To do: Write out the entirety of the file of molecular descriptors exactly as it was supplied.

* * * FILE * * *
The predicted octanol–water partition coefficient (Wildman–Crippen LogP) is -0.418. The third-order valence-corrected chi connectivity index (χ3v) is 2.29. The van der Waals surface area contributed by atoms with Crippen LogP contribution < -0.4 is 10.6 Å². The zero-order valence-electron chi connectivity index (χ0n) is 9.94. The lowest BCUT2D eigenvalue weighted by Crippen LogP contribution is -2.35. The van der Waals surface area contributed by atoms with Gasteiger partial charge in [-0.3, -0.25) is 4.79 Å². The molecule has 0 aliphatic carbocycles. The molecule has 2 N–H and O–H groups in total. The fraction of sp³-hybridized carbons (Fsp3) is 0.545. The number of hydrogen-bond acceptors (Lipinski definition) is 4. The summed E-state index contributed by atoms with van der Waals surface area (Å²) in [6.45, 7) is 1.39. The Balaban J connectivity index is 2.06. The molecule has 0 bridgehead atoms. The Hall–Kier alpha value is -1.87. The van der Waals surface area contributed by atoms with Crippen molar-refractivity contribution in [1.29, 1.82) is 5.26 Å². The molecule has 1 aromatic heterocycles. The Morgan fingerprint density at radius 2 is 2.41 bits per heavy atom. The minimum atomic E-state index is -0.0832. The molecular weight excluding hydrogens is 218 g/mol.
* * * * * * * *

The predicted octanol–water partition coefficient (Wildman–Crippen LogP) is -0.418. The third-order valence-corrected chi connectivity index (χ3v) is 2.29. The van der Waals surface area contributed by atoms with Crippen LogP contribution < -0.4 is 10.6 Å². The zero-order valence-electron chi connectivity index (χ0n) is 9.94. The lowest BCUT2D eigenvalue weighted by Crippen LogP contribution is -2.35. The van der Waals surface area contributed by atoms with Gasteiger partial charge in [-0.3, -0.25) is 4.79 Å². The molecule has 0 aliphatic carbocycles. The molecule has 2 N–H and O–H groups in total. The fraction of sp³-hybridized carbons (Fsp3) is 0.545. The number of hydrogen-bond acceptors (Lipinski definition) is 4. The summed E-state index contributed by atoms with van der Waals surface area (Å²) in [6.45, 7) is 1.39. The Balaban J connectivity index is 2.06. The molecule has 0 bridgehead atoms. The Hall–Kier alpha value is -1.87. The van der Waals surface area contributed by atoms with Crippen molar-refractivity contribution in [1.29, 1.82) is 5.26 Å². The molecule has 1 aromatic heterocycles. The Morgan fingerprint density at radius 2 is 2.41 bits per heavy atom. The minimum atomic E-state index is -0.0832. The molecular weight excluding hydrogens is 218 g/mol.